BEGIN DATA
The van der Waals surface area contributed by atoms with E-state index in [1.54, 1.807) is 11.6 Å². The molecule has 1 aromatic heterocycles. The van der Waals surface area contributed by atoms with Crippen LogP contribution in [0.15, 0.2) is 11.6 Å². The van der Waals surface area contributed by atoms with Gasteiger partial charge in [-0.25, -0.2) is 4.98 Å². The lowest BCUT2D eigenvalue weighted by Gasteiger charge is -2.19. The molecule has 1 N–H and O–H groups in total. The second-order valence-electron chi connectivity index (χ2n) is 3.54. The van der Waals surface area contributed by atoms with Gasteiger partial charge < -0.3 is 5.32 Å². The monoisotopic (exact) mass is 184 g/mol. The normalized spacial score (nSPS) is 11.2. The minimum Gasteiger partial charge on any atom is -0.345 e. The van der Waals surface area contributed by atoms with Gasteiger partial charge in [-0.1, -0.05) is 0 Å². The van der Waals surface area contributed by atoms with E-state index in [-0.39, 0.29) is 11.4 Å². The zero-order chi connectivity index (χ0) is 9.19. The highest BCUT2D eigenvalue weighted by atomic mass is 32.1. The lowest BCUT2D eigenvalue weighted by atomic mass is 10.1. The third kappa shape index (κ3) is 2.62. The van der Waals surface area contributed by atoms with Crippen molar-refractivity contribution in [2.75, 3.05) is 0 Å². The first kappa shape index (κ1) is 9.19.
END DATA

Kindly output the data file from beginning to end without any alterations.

The van der Waals surface area contributed by atoms with E-state index in [1.54, 1.807) is 11.6 Å². The molecule has 1 aromatic heterocycles. The van der Waals surface area contributed by atoms with Crippen LogP contribution in [0.15, 0.2) is 11.6 Å². The van der Waals surface area contributed by atoms with Gasteiger partial charge in [-0.25, -0.2) is 4.98 Å². The lowest BCUT2D eigenvalue weighted by Gasteiger charge is -2.19. The molecule has 1 N–H and O–H groups in total. The second-order valence-electron chi connectivity index (χ2n) is 3.54. The van der Waals surface area contributed by atoms with Gasteiger partial charge < -0.3 is 5.32 Å². The monoisotopic (exact) mass is 184 g/mol. The normalized spacial score (nSPS) is 11.2. The minimum Gasteiger partial charge on any atom is -0.345 e. The van der Waals surface area contributed by atoms with Gasteiger partial charge in [-0.1, -0.05) is 0 Å². The van der Waals surface area contributed by atoms with E-state index in [-0.39, 0.29) is 11.4 Å². The zero-order chi connectivity index (χ0) is 9.19. The highest BCUT2D eigenvalue weighted by atomic mass is 32.1. The lowest BCUT2D eigenvalue weighted by atomic mass is 10.1. The third kappa shape index (κ3) is 2.62. The van der Waals surface area contributed by atoms with Crippen molar-refractivity contribution in [2.75, 3.05) is 0 Å². The first kappa shape index (κ1) is 9.19.